By Sen. Art Eggleton
and Sen. Raymonde Saint-Germain
In recent years, Canada has seen a spike in youth engagement in the volunteer sector. That’s very good news. This has largely come about because of high school programs that require a minimum number of volunteer hours to graduate. The idea is that youth have plenty to offer and their engagement creates stronger community bonds – and better services.
Youth can both learn and lead when they are involved in their local communities.
Now, a new federal initiative – the Canada Service Corps. – will invest $105 million in national volunteer organizations with the goal of encouraging young Canadians to stay involved in their communities.
Why is this significant?
If youth can be effectively engaged beyond their high school years, they could play important roles in strengthening and developing the voluntary sector, as well as increasing community participation more broadly. They could help us create meaningful civic engagement for a new generation.
A recent Open Caucus in Canada’s Senate brought together leaders from non-profit and charitable organizations to offer insight and tactics on working with the next generation of leaders. What emerged were three ways we can get young people engaged in community building, for a better Canada:
Youth want authentic and meaningful engagement
The key to authentic engagement is to dispense with stereotypes about millennials, according to Lily Viggiano, youth engagement specialist with Volunteer Canada’s Pan-Canadian Volunteer Matching Platform.
“Youth are not self-involved, rather, they have incredible empathy that leads to action.” She noted that youth may be motivated to gain life experience, work experience or to develop a sense of their identities.
Andy Garrow, director of youth development at Katimavik, emphasized the importance of leaving space for youth to come up with their own ideas. They will stay engaged if they’re supported, listened to and given the space to develop their paths forward.
Include youth from diverse communities
At one point, volunteers were usually those with extra time and money – middle-class retirees willing to give back. At the Boys & Girls Club Canada, Marlene Deboisbriand, vice-president of programming and member services, noted that youth in underserved communities don’t often see themselves in leadership roles. The organization works to foster a sense of belonging in youth so they develop a desire to serve society.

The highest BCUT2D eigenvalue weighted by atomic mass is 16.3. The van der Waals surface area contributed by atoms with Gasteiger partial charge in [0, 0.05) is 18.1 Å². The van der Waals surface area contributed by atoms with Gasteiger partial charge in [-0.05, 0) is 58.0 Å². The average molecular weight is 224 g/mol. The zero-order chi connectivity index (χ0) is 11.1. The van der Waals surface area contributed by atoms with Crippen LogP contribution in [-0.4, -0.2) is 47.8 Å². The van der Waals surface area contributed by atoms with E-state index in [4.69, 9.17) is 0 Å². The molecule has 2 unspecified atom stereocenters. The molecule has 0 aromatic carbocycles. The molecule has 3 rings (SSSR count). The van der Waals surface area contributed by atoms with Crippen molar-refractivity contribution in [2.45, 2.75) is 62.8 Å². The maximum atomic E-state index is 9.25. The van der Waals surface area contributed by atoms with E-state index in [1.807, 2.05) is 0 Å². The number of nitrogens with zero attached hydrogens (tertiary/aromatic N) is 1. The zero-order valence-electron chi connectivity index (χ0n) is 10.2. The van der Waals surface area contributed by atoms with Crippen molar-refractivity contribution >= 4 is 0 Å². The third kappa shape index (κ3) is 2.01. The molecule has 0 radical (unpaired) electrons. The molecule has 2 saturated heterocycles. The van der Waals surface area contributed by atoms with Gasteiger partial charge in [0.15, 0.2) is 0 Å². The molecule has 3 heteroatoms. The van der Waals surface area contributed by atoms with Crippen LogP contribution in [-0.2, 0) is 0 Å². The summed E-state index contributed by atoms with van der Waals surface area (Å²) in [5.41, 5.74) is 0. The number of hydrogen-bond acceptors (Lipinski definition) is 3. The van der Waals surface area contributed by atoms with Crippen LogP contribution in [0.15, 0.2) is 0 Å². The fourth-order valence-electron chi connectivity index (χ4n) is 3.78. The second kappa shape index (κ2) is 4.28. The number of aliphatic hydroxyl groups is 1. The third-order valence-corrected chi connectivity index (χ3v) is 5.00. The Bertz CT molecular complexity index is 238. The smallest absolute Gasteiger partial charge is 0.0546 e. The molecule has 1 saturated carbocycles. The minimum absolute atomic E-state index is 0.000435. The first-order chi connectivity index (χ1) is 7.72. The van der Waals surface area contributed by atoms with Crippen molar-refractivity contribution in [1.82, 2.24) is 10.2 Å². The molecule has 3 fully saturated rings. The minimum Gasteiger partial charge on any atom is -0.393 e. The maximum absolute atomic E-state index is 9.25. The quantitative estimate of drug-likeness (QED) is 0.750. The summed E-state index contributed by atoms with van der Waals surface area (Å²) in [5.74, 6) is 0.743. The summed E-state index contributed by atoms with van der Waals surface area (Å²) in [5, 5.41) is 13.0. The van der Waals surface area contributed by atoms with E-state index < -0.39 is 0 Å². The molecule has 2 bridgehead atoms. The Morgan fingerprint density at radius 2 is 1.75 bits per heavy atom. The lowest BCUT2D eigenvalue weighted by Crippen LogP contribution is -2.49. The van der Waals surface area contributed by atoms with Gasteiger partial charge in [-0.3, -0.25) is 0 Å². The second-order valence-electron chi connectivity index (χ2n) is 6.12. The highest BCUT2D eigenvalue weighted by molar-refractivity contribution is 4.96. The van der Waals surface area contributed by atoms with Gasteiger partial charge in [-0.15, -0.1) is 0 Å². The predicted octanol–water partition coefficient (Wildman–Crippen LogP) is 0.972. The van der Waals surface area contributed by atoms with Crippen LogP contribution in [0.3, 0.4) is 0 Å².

Viggiano said her organization often goes right to underserved communities to engage youth, rather than asking people to travel to a volunteer organization, thereby removing a barrier. She said the value in meeting people where they are helps to foster long-term bonds. She also noted that volunteer organizations need to consider various physical abilities and accessibility issues when organizing opportunities for young people.
When youth are engaged by their communities, they will feel included and see themselves as potential community leaders.
Foster intergenerational leadership
Intergenerational leadership means seeing youth not as the leaders of tomorrow but as the leaders of today, Garrow noted.
Viggiano said it’s important to recognize the impact of small actions and to create pathways for youth to grow their volunteer experience within an organization even if it’s more event-based or episodic.
This might also mean mentorship from an older generation in a way that’s not unidirectional, but recognizes that young people have as much to teach as they do to learn.
Intergenerational leadership may also mean stepping back, as Colin Jackson noted. The chair of ImagiNation 150 said youth have a formidable capacity but that “we must promote and encourage their expertise,” which he did when he deferred to his 19-year-old colleague, Safira Teja, a youth ambassador.
Teja noted volunteer opportunities should be fun and socially engaging, so youth can prioritize them within their other time commitments. “Give them agency,” Teja said. “Allow them to have accountability, rather than just giving them a task that is overseen by an older person.”
Young people are keen to make a real difference and we need to harness that desire. Positive engagement can have a multiplier effect. Those engaged in the voluntary sector are shown a path to civic engagement, which could lead to increased voter turnout and develop positive advocates for social issues.
Sen. Art Eggleton is a member of the Canadian Senate from Toronto. He serves as chair of the Standing Committee on Social Affairs, Science and Technology. Sen. Raymonde Saint-Germain is deputy facilitator of the Independent Senators Group. She was appointed to the Senate in 2016, after two terms as the Québec ombudsman and a distinguished career in the public administration. The Open Caucus is a forum for discussion on issues of national importance and is co-chaired by Eggleton and Saint-Germain. This non-partisan discussion is open to all members of Parliament, senators, parliamentary staff, media and the public.
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